[CHALLENGE] User test a prototype app to promote reuse of household items

The aim of the challenge to take an initial prototype app that aims to promote reuse of household items and develop the user stories and other relevant specifications for developers to take the app to Minimum Viable Product (MVP) stage. With this, funding can be sought to bring the MVP to reality and begin piloting.

Problem: recycling is seen as ‘green’ but the waste hierarchy highlights that reuse is far better for the environment. Current reuse rates could be increased greatly. Unwanted items for reuse currently have two main routes: SELL (e.g. eBay) or GIVE AWAY (Freecycle, Freegle, Gumtree, etc.). In the latter category the tools are no longer fit for purpose, being dated and not user friendly. If the tools could be updated to be more mobile/time/location/user friendly, this will support greater reuse.

Solution: a mobile app displaying a mosaic of photographs (which provide intelligence on size, state, colour, etc.) of items to be given away. These would be sorted by location and searchable. Clicking on the photo allows messaging so that GIVER and GETTER can arrange a time/location to handover the item.

Vision: To allow people to flick through in a spare 2 minutes (in a queue, between meetings etc.) and arrange for a reuse transaction, saving things from landfill or vanilla recycling.

Current state: At this stage, the ‘app’ is a web application that requires Twitter as a login. It pulls tweets with @reuseapp and hashtag descriptions (e.g. #chair) of the item to be given away. The app also pulls geotag data from the tweet but currently this is not utilised in the ordering of the images. Clicking on a photograph allows messaging of the GIVER.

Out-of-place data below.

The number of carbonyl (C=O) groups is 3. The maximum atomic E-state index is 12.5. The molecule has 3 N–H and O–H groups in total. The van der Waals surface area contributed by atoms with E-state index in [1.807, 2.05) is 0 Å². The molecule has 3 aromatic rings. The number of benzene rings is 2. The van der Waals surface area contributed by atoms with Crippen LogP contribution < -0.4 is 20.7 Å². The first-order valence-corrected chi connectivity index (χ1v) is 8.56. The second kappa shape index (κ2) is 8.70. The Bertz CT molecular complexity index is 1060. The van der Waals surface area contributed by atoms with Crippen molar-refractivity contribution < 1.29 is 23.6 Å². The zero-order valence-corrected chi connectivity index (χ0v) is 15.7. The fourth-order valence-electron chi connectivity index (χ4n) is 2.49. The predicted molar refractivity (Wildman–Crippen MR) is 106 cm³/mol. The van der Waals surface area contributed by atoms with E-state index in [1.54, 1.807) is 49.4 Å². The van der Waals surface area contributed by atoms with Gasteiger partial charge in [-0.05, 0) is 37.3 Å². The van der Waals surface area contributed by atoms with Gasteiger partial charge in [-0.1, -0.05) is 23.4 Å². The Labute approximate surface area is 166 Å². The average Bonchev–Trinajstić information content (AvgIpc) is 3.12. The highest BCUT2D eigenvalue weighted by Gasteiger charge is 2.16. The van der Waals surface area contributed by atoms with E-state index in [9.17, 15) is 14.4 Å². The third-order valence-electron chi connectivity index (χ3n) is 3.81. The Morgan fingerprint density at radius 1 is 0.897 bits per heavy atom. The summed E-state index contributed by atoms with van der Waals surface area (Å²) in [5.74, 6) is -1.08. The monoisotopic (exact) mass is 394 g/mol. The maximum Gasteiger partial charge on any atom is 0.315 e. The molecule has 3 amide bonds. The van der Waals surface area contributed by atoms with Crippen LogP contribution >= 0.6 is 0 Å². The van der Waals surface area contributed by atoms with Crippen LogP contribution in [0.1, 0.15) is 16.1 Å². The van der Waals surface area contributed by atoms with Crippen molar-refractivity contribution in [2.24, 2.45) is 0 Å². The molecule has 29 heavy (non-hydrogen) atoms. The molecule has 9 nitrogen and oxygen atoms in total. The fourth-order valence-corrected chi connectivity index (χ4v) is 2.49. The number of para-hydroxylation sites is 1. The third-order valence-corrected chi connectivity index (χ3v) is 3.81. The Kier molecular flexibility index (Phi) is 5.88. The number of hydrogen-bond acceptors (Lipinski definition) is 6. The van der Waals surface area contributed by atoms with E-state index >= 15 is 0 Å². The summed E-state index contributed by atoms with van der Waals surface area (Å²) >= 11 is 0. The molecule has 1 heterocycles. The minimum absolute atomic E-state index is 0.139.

Current prototype as web application here: http://reuseapp.herokuapp.com/

Challenge aim: To test the current prototype, improve and refine the concept, then build out the required app user interface i.e. to the level of what buttons etc. and how a user would use a mobile version of the app. It should consider how the app might be used, what it needs to consider to make the model work in real life, etc.

Output: A well-documented set of specifications / instructions for a developer to be able generate the MVP.

Notes to be kept here: https://pad.oscedays.org/p/Cambridge_2016_Challenge_1

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Whilst this is a laudable solution, please consider this.

I have managed Hackney Freecycle for over 10 years. However, in the last two years, a number of things have happened:

  • Freecyle.org have declared another ‘Hackney Freecycle’ - so now there are two…
  • there is a ‘Hackney Freegle’
  • there are two Hackney re-use groups on the Facebook platform
  • there are other web-based platforms that offer sharing, such as Streetbank

My point is that your app could have only a limited impact - if it successful there may be dozens of players who will simply copy the idea.

Also do consider that on a good day, there could be up to 30 items to be posted. So if I log in weekly, would I choose to wade through 200 images of items? How would the items be taken down? On Freecycle it is common for items not to be marked as TAKEN.

It’s a great idea and I’d be interested in participating further! Good luck!!